*For example, the departure could have meant that Gutierrez was picking up new clients/work from Burgin. It also could have meant that Gutierrez was working hard to keep clients who had a good working relationship with Burgin.
Wednesday, October 21, 2015
Happy Back to the Future Day. After traveling back in time from 1985 to 1955 in Back to the Future, Marty McFly traveled from 1985 to October 21, 2015 in Back to the Future Part II. There have been any number of articles about what BTTF2 got right and wrong about the future and at least one case on the same subject. That case deals with one of my favorite intersections: the intersection between law and pop culture.
Tuesday, October 20, 2015
In the Addendum to the 11th Episode of the Undisclosed Podcast, we made the argument that the State's misleading disclosures in connection with Exhibit 31 and the cell tower evidence was a Brady violation because the cell tower evidence could very well have been the difference between a "guilty" and a "not guilty" verdict. As support, we cited to Professor Colbert's affidavit, in which he noted that the majority of jurors were prepared to return a "not guilty" verdict when the first trial ended in a mistrial. That mistrial was after the State had presented most of its case and the defense had presented none of its case. At the time of the mistrial, the only State's witnesses who had not testified were Jennifer Pusateri and the AT&T cell tower expert. Therefore, there is strong evidence that the cell tower expert was the key to the State's case.
Monday, October 19, 2015
The Good Wife is my favorite legal TV show ever. I've written about it before at least a few times (see, e.g., here and here). I feel like one of the most important posts I've written on this blog was prompted by the show: The Good Wife, The Alford Plea, The Jewish Ban On Confessions, & The Times Of Emergency Necessity Exception. Part of what makes The Good Wife great is its focus on the current legal milieu. A big chunk of last season's finale, Wanna Partner?, was based upon something that is very much part of the Chicago legal milieu: Homan Sqaure.
Thursday, October 15, 2015
Last night, we premiered "Exhibit 31," the Addendum to the 12th episode of the Undisclosed Podcast. The episode's title is based upon the key cell tower exhibit that now forms the basis for Adnan's claim that there was a Brady violation. Exhibit 31 was also the exhibit that led to the mistrial at Adnan's first trial. It is also further evidence of Gutierrez's ineffective assistance.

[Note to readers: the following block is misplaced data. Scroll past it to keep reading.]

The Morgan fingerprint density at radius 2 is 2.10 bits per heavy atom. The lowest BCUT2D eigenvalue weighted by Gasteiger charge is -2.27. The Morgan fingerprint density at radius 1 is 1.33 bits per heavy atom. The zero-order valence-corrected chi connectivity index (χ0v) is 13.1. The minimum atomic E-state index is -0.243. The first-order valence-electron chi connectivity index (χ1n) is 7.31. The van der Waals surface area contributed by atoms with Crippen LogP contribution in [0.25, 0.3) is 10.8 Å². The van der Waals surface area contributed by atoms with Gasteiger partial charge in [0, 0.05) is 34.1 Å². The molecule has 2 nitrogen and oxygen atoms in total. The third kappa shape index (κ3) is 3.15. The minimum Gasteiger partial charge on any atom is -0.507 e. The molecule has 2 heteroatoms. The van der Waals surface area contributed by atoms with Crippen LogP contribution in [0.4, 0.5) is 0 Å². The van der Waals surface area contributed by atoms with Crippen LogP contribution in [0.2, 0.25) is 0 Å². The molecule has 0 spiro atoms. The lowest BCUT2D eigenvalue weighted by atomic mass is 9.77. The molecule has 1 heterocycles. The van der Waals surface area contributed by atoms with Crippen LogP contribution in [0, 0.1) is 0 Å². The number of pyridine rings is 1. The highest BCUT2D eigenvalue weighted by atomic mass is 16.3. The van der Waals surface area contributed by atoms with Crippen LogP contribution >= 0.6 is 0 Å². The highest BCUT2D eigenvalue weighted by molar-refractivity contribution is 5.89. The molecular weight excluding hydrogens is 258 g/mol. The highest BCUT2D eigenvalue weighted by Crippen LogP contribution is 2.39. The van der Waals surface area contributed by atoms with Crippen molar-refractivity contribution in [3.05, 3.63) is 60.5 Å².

Wednesday, October 14, 2015
Yesterday, Adnan's attorney filed his reply brief. That brief was accompanied by some very interesting exhibits. You can hear my thoughts about the reply brief when this week's Addendum episode of the Undisclosed Podcast premieres tonight at around 6:00 P.M. In this post, I will address something that we didn't discuss on the episode.
Tuesday, October 13, 2015
Previously, I've written about how Cristina Gutierrez was involved in 6 first-degree murder cases in 4 different jurisdictions back in 1999/2000. Well, it turns out that she was actually involved in a seventh murder case in a fifth jurisdiction back in 1999. This one took place in Maine, and it possibly answers one of the biggest questions I have about this case.
Monday, October 12, 2015
I have written before about the chain of custody issues involving the windshield wiper lever in Hae Min Lee's Nissan Sentra. Now that I have seen the chain of custody form for the lever, the evidentiary problem has come into sharper focus.
Thursday, October 8, 2015
Yesterday, I posted an entry about a document in the defense files in which a clerk or associate was alerting Cristina Gutierrez ("Tina") to the existence of Jay's third statement to detectives on April 13, 1999, right after Adnan was indicted by the grand jury. That document referenced an attachment, making me think that there might be a transcription of Jay's interview or at least notes of what he said. With an assist from Susan Simpson, I now think I have a better understanding of what was going on.
Wednesday, October 7, 2015